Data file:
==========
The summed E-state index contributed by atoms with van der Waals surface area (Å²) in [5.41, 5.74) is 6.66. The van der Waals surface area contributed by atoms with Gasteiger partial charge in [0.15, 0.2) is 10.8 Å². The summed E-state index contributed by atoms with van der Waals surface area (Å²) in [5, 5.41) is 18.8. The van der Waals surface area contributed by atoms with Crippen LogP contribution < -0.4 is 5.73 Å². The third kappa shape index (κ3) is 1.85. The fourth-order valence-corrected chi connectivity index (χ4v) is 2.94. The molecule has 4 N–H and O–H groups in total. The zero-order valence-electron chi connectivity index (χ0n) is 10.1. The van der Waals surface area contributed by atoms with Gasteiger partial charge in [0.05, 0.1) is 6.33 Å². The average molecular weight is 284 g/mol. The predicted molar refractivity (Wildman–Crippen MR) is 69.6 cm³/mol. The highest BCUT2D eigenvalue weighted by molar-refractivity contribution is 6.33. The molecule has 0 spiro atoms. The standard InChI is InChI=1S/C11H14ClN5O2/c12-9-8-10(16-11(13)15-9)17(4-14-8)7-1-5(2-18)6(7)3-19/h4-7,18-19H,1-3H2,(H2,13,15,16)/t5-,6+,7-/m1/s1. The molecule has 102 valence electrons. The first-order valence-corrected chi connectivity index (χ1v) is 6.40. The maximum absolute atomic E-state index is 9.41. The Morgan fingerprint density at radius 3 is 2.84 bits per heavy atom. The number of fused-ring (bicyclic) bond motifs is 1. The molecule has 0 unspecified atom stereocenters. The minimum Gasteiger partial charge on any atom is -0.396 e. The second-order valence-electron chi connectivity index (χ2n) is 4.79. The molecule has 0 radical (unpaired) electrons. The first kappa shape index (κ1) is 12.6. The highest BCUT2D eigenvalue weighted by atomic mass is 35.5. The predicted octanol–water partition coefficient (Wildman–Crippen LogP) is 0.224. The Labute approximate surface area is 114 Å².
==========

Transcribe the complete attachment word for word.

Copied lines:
The summed E-state index contributed by atoms with van der Waals surface area (Å²) in [5.41, 5.74) is 6.66. The van der Waals surface area contributed by atoms with Gasteiger partial charge in [0.15, 0.2) is 10.8 Å². The summed E-state index contributed by atoms with van der Waals surface area (Å²) in [5, 5.41) is 18.8. The van der Waals surface area contributed by atoms with Crippen LogP contribution < -0.4 is 5.73 Å². The third kappa shape index (κ3) is 1.85. The fourth-order valence-corrected chi connectivity index (χ4v) is 2.94. The molecule has 4 N–H and O–H groups in total. The zero-order valence-electron chi connectivity index (χ0n) is 10.1. The van der Waals surface area contributed by atoms with Gasteiger partial charge in [0.05, 0.1) is 6.33 Å². The average molecular weight is 284 g/mol. The predicted molar refractivity (Wildman–Crippen MR) is 69.6 cm³/mol. The highest BCUT2D eigenvalue weighted by molar-refractivity contribution is 6.33. The molecule has 0 spiro atoms. The standard InChI is InChI=1S/C11H14ClN5O2/c12-9-8-10(16-11(13)15-9)17(4-14-8)7-1-5(2-18)6(7)3-19/h4-7,18-19H,1-3H2,(H2,13,15,16)/t5-,6+,7-/m1/s1. The molecule has 102 valence electrons. The first-order valence-corrected chi connectivity index (χ1v) is 6.40. The maximum absolute atomic E-state index is 9.41. The Morgan fingerprint density at radius 3 is 2.84 bits per heavy atom. The number of fused-ring (bicyclic) bond motifs is 1. The molecule has 0 unspecified atom stereocenters. The minimum Gasteiger partial charge on any atom is -0.396 e. The second-order valence-electron chi connectivity index (χ2n) is 4.79. The molecule has 0 radical (unpaired) electrons. The first kappa shape index (κ1) is 12.6. The highest BCUT2D eigenvalue weighted by atomic mass is 35.5. The predicted octanol–water partition coefficient (Wildman–Crippen LogP) is 0.224. The Labute approximate surface area is 114 Å².